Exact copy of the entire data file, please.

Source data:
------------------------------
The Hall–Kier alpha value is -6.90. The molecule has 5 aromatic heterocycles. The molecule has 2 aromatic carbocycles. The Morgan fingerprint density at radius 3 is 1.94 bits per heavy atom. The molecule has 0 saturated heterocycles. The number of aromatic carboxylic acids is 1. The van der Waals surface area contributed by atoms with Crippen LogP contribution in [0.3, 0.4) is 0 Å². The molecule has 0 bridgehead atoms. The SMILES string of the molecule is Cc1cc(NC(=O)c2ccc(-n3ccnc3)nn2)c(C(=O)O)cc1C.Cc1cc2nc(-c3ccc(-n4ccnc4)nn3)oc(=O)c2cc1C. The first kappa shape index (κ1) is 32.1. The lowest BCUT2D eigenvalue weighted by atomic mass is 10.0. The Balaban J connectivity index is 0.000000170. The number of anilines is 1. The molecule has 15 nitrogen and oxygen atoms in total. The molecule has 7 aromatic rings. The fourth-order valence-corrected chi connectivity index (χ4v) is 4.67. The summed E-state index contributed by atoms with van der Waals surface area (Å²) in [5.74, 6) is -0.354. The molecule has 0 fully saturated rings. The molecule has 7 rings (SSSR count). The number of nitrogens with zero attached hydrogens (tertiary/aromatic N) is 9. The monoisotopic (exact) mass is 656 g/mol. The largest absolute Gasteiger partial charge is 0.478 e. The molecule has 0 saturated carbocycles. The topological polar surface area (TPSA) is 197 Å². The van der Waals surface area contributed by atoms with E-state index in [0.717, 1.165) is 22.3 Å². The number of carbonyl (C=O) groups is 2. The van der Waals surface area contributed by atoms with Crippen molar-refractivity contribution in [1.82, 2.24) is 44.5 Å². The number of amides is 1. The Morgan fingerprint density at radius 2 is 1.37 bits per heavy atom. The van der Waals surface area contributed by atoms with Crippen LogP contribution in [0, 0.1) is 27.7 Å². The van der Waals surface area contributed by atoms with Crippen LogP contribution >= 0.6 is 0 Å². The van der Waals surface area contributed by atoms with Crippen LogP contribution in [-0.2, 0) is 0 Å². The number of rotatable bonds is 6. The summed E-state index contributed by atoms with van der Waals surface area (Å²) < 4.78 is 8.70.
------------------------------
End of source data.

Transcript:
The Hall–Kier alpha value is -6.90. The molecule has 5 aromatic heterocycles. The molecule has 2 aromatic carbocycles. The Morgan fingerprint density at radius 3 is 1.94 bits per heavy atom. The molecule has 0 saturated heterocycles. The number of aromatic carboxylic acids is 1. The van der Waals surface area contributed by atoms with Crippen LogP contribution in [0.3, 0.4) is 0 Å². The molecule has 0 bridgehead atoms. The SMILES string of the molecule is Cc1cc(NC(=O)c2ccc(-n3ccnc3)nn2)c(C(=O)O)cc1C.Cc1cc2nc(-c3ccc(-n4ccnc4)nn3)oc(=O)c2cc1C. The first kappa shape index (κ1) is 32.1. The lowest BCUT2D eigenvalue weighted by atomic mass is 10.0. The Balaban J connectivity index is 0.000000170. The number of anilines is 1. The molecule has 15 nitrogen and oxygen atoms in total. The molecule has 7 aromatic rings. The fourth-order valence-corrected chi connectivity index (χ4v) is 4.67. The summed E-state index contributed by atoms with van der Waals surface area (Å²) in [5.74, 6) is -0.354. The molecule has 0 fully saturated rings. The molecule has 7 rings (SSSR count). The number of nitrogens with zero attached hydrogens (tertiary/aromatic N) is 9. The monoisotopic (exact) mass is 656 g/mol. The largest absolute Gasteiger partial charge is 0.478 e. The molecule has 0 saturated carbocycles. The topological polar surface area (TPSA) is 197 Å². The van der Waals surface area contributed by atoms with E-state index in [0.717, 1.165) is 22.3 Å². The number of carbonyl (C=O) groups is 2. The van der Waals surface area contributed by atoms with Crippen molar-refractivity contribution in [1.82, 2.24) is 44.5 Å². The number of amides is 1. The Morgan fingerprint density at radius 2 is 1.37 bits per heavy atom. The van der Waals surface area contributed by atoms with Crippen LogP contribution in [0, 0.1) is 27.7 Å². The van der Waals surface area contributed by atoms with Crippen LogP contribution >= 0.6 is 0 Å². The van der Waals surface area contributed by atoms with Crippen LogP contribution in [-0.2, 0) is 0 Å². The number of rotatable bonds is 6. The summed E-state index contributed by atoms with van der Waals surface area (Å²) < 4.78 is 8.70.